I (Saurav) visited Happy Valley on October 12 of last year, when the tea bushes were between harvests, or “flushes.” Rain was pouring down from the sky. Nevertheless, workers clad in galoshes and holding umbrellas are still expected to pluck two leaves and a bud from the bushes in such conditions.

On that day, though, no leaves were being plucked, because the workers were on strike, continuing a months-long labor dispute over backwages, a legally required holiday bonus, and a general state of disrespect from the bosses. Workers on the plantations in the area, including at Happy Valley, had demanded—and eventually won from the state government—a 20 percent bonus marking major holidays, but the mood at Happy Valley was anything but content.

Several dozen of the workers, most of them women, were huddled along the inside walls of a structure that, judging by the sign above, was meant to be a “fair price shop” for tourists and visitors to purchase tea from the plantation. A few men, the field staff, hovered inside, standing impatiently or animatedly pacing the floor. They, too, were being denied their wages.

One worker—let’s call her Chenbagam Rai—told me through interpreters that she worked an eight-hour day, from 7:30AM to 4:00PM, with a break for lunch. Workers typically work six-day weeks for a total of 48 scheduled hours per week. The harvesting quotas they need to meet can range from garden to garden; in some, it might be 7kg worth of tea per day; in others, it might be 11kg. With the help of the interpreters, Chenbagam relayed that she earned the minimum wage for Darjeeling tea workers of Rs. 232 ($2.81) per day (soon to be Rs. 250), not counting minor bonuses for exceeding production goals, but including Rs. 9 per day for food. Not only are these wages insufficient for workers to make a living on, they are also on the low end for workers across the industry. In other parts of India, tea plantation workers make more—around Rs. 400 ($4.93) per day—than their counterparts in Darjeeling do.

A union official (and one of my guides on the visit), Jatan Rai, told me that a living wage would be about Rs. 500 ($6.16) per day, plus benefits (like housing, access to medical care, etc.) that management is legally mandated to provide. When I was in Darjeeling, I spent a fair amount of time talking with Jatan, who was brought up as the son of two tea workers on an estate and is now the general secretary of the Hamro Hill Terai Dooars Chiabari Shramik Sangh (Hamro Hill Terai Dooars Tea Workers Union), as well as Saakal Dewan, a retired navy officer and active poet. Both Dewan and Jatan Rai, as well as Rai’s union, are affiliated with a local political party called the Hamro Party (unions generally tend to be affiliated with political parties in India). In India, apart from the railways, tea plantations are the largest organized sector.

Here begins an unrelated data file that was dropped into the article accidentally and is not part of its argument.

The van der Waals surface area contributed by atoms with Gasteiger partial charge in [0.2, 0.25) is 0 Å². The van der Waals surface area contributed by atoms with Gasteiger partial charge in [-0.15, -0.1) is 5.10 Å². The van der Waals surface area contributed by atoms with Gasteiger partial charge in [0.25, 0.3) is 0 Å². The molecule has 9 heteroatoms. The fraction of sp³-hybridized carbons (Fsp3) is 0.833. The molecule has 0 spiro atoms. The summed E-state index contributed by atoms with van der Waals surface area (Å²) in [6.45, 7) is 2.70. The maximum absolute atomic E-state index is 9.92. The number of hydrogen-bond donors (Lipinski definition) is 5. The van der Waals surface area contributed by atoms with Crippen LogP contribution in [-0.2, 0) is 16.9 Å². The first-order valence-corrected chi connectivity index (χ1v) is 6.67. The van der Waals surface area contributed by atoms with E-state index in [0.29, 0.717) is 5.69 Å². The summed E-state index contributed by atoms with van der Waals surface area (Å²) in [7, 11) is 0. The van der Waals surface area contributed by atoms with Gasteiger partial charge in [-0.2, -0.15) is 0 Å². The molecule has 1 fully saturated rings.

In other parts of India, along with higher average wages, tea workers also tend to receive more of the benefits they are legally entitled to under the Plantations Labour Act of 1951, which instituted a slate of laws meant to secure universal standards for working conditions on Indian plantations. For instance, housing, water, education, healthcare, and other basic needs—all are supposed to be provided by plantation owners. “It is there in the rules—[the] Plantations Act,” said Jatan Rai. But the problem is that there are no real nor consistent enforcement mechanisms; as a result, the reality for workers is very different from what the Act spells out. Read more

Bookmark and Share

Capturing Carbon With Machines Is A Failure — So Why Are We Subsidizing It?

Richard Heinberg – Photo: Post Carbon Institute

Policymakers are pouring money into techno-fixes to solve the climate crisis, even though scientific studies indicate nature-based solutions are all-around more effective.

Human activity—mostly the burning of fossil fuels—has raised Earth’s atmospheric carbon content by 50 percent, from 280 parts per million (ppm) to 420 ppm. Since the start of the Industrial Revolution, we’ve released approximately 950 billion metric tons of carbon into the air. Every year, humans emit more than 40 billion metric tons of carbon dioxide (CO2) into the atmosphere, as of 2021 measurements. Even if we stop burning fossil fuels now, the amount of CO2 already in the atmosphere will cause Earth’s climate to continue warming for decades, triggering heat waves, droughts, rising sea levels, and extreme weather.

Climate scientists warn that if we want to avert catastrophe, a significant amount of excess atmospheric CO2 must be captured and sequestered. The process is called carbon dioxide removal (CDR), and it has been receiving more attention as nations, states, and industries strive to meet their climate goals. But how should we go about doing it?

There are two broad strategies: biological and mechanical. Nature already absorbs and emits about 100 billion metric tons of carbon dioxide every year through the natural processes in the biosphere—including plant growth—an amount 2.5 times humanity’s annual carbon output. So, according to advocates for biological carbon removal, our best bet is simply to help the planet do a little more of what it is already doing to absorb carbon. We could accomplish this through reforestation, soil-building agricultural practices, and encouraging kelp growth in oceans.

On the other hand, advocates for mechanical carbon removal point to technologies that successfully capture CO2 in the laboratory; if these machines were scaled up, those advocates tell us, we could create an enormous new industry with plenty of jobs while removing atmospheric carbon and reducing climate risk. Scientists are exploring several chemical pathways for direct air capture (DAC) of carbon and ways to sequester CO2 in porous rock formations. Revenue streams come from government subsidies or from the use of captured CO2 in enhanced oil recovery (EOR).